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\'Game of Thrones\': Our \'Who Lives, Who Dies\' Scorecard
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There's King in the North, a Queen in the South, a Khaleesi at Sea, and a whole lot of of unanswered questions in between.
' sixth season ended with dramatic advancements of the major players across the board, but that doesn't mean we can see their fates any more clearly than Melisandre could in her infamously fickle fires. We know who Jon's parents are — will
ever find out? Can the big Stark and Targaryen coalitions last? And where the hell is Euron Greyjoy, anyway?
We've combed the Citadel library and come up with 10 major mysteries we'd love for Season Seven to solve for us. It's longer than Arya Stark's kill list, but no easier to put to rest.
From back-from-the-dead heroes to dog-food villains, power plays to political assassinations — everything we learned from 'Game of Thrones' Season 6.
With what has to be the largest, most varied, and best equipped fighting force in the known world at her back, Daenerys Targaryen will be a force to be reckoned with when she hits Westeros. The question is
exactly that will be. She could make for King's Landing directly and try for a successful rerun of the Battle of Blackwater Bay — a distinct possibility, since Tyrion Lannister, the city's savior, is now on her side. But what if her allies Olenna Tyrell or Ellaria Sand need help cleaning up their own backyards in Dorne or the Reach first? What if she runs into trouble at sea, or decides to hit a city in Essos along the way to free more slaves? What if she gets wind of the White Walkers and heads North to join the fray? Just because she's set sail at last, that doesn't mean her road to the Iron Throne won't be a long and winding one.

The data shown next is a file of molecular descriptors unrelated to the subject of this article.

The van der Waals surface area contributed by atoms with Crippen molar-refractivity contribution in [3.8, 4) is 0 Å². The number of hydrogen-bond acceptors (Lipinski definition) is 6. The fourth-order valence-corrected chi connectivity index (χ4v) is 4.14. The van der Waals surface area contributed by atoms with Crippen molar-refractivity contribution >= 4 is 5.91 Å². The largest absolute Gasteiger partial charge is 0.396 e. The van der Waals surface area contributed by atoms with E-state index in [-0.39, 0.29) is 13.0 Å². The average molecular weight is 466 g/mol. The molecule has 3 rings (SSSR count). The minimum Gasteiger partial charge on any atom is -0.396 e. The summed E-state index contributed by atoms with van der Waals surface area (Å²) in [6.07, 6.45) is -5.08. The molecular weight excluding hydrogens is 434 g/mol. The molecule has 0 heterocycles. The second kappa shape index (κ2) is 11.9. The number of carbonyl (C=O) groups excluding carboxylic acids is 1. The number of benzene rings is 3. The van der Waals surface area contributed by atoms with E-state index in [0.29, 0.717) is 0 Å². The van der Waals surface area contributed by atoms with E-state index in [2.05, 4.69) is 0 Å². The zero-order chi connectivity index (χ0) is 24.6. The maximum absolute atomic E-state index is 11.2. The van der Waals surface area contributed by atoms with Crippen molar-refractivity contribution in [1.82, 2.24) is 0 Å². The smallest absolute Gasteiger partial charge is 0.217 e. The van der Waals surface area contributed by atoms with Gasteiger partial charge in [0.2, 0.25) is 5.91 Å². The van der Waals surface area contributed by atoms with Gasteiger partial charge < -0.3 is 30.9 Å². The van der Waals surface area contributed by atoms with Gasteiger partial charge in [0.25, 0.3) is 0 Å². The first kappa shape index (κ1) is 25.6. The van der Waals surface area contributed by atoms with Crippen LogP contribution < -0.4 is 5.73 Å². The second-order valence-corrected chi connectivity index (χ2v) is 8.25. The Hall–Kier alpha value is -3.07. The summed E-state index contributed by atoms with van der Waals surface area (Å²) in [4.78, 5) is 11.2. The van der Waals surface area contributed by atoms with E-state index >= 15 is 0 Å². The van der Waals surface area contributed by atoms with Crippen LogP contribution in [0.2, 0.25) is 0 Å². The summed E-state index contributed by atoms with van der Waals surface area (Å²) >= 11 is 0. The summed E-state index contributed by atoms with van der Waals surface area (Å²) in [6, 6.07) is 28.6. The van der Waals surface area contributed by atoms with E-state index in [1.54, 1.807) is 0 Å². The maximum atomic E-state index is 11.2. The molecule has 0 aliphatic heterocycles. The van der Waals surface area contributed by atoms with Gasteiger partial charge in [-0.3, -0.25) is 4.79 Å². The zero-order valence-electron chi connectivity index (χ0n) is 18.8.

Tyrion Lannister loved his niece Myrcella and sent her to Dorne in part to keep her safe; the region's current ruler, Ellaria Sand, soon poisoned her to death. Both nobles are now allied to the Targaryen cause. If Tyrion finds out — and this is the guy who lists his two chief hobbies as "I drink and I know things," after all — there could be hell to pay. And that's just one of the countless potential fault lines in Dany's coalition of the killing, which includes both ex-slaves, the Dothraki hordes, and three very dangerous women (Ellaria, Olenna Tyrell, and Yara Greyjoy) whose kingdoms all bear respective grudges. That kind of alliance could crack without Cersei Lannister ever setting foot off the Iron Throne.
We've already seen signs that Sansa Stark resents being passed over for the throne of the North in favor of her bastard half-brother Jon Snow. Why she'd be this susceptible to the transparent manipulations of Petyr Baelish, who put the idea that she's the rightful ruler in her ear to begin with, is unclear — hasn't this guy fucked her over a million times? Still, that's a schism to watch out for. And it's just one among many. The Lords of the Vale have no natural inclination to follow the King in the North; most of them don't trust their own liege lord, Littlefinger, for that matter. Wildlings and Northmen have been at each other's throats for millennia. Finally, all it takes is a raven from Cersei to let Ned's children know that it was their new pal Petyr who betrayed dear old dad.
Nikolaj Coster-Waldau, center, as Jamie Lannister. Helen Sloan/HBO
4. How will Jaime react to Cersei's reign of terror?